A  R  C  H  I  T  E  C  T

pinterest1 Untitled-1 facebook1 google plus yt1
Youtube face circle DIGG in Google logo paper li twit


RSS Feed

3 Ways to Kick Start Your Self Build Dream

More Articles ...

If you’d love to build your own home but find the process baffling, then our beginner’s guide will make those pivotal first steps a piece of cake.


As exciting as building your own one-off home sounds, many self-builders are discouraged before they even begin — over­whelmed by what can seem a complicated and stressful process. But this need not be the case. Like any big task, self-build simply needs to be broken down into a series of steps to be tackled one by one. Of course, in a successful self-build, the key steps run concurrently, working together like cogs in a machine to create the finished result — which is where the stress arises. So spend time understanding the process now, start planning and you’ll soon be on your way to getting your project out of the ground. NB: Renovators and converters will find that the process is largely similar.




The only certainty in any self-build is that it will begin and end with its budget. So before doing anything else, you need to work out how much you can realistically afford to spend (see below) – on the land and build – then take at least 10% off this sum for a contingency fund.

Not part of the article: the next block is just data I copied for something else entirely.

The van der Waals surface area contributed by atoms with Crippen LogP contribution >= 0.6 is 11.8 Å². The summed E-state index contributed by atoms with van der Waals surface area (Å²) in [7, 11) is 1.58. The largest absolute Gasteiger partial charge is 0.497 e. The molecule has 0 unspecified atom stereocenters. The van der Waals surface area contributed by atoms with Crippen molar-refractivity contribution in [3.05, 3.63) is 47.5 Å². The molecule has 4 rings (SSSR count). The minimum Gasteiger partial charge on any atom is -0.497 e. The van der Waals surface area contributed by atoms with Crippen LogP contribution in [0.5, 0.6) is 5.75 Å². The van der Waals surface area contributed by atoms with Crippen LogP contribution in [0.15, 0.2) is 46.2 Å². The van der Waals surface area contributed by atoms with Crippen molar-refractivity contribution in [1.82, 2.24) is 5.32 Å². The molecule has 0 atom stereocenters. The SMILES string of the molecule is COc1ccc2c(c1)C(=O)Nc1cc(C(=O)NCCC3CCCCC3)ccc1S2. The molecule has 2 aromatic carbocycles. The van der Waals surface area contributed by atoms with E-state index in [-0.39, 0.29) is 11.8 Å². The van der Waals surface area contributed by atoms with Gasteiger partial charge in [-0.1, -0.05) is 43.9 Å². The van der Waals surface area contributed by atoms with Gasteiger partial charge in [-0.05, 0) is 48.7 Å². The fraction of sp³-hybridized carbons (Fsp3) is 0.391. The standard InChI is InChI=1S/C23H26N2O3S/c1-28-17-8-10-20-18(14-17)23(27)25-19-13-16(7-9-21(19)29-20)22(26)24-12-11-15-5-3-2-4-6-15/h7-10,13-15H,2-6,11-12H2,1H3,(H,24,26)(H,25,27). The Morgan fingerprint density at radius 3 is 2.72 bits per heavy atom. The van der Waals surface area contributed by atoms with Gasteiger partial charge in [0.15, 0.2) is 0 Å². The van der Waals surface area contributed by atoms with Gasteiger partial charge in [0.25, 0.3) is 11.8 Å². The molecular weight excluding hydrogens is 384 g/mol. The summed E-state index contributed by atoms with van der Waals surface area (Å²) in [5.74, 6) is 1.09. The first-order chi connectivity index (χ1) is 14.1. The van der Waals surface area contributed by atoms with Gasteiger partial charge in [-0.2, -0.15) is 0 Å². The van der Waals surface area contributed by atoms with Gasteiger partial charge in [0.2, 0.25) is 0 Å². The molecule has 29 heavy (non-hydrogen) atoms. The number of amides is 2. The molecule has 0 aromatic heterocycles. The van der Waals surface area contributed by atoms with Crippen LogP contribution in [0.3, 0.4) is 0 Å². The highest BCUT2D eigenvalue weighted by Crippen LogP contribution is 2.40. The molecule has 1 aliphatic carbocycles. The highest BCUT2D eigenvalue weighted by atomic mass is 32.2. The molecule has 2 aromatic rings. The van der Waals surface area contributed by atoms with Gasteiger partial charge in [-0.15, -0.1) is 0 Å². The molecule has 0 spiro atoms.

Next, you need to come up with a rough idea of the sort of house you would like to build. Will it be one or two storeys? How many bedrooms does it need? Will it have a plethora of large, grandiose rooms or be cosy and functional? Building costs are estimated per m2, so the bigger the house, the more it will cost. (A typical four bedroom self-build is around 200m2 — twice the size of an average UK home.)


You’ll also need to decide how heavily you expect to be involved in the build, as the more project managing and DIY you take on, the less (in theory) you will spend.


With our expertise and contacts we can help you budget for your build. While build budgets vary massively – which cost as little as £400/m2 (almost completely DIY) and as much as £3,000/m2 (gold features heavily!) – you can expect to pay around £900-1,100/m2. So, this takes our typical 200m2 house to somewhere between £180,000 and £220,000. Take this off your total budget, and you’ll either be left with an end figure to spend on land — or you’ll need to think about changing your plans.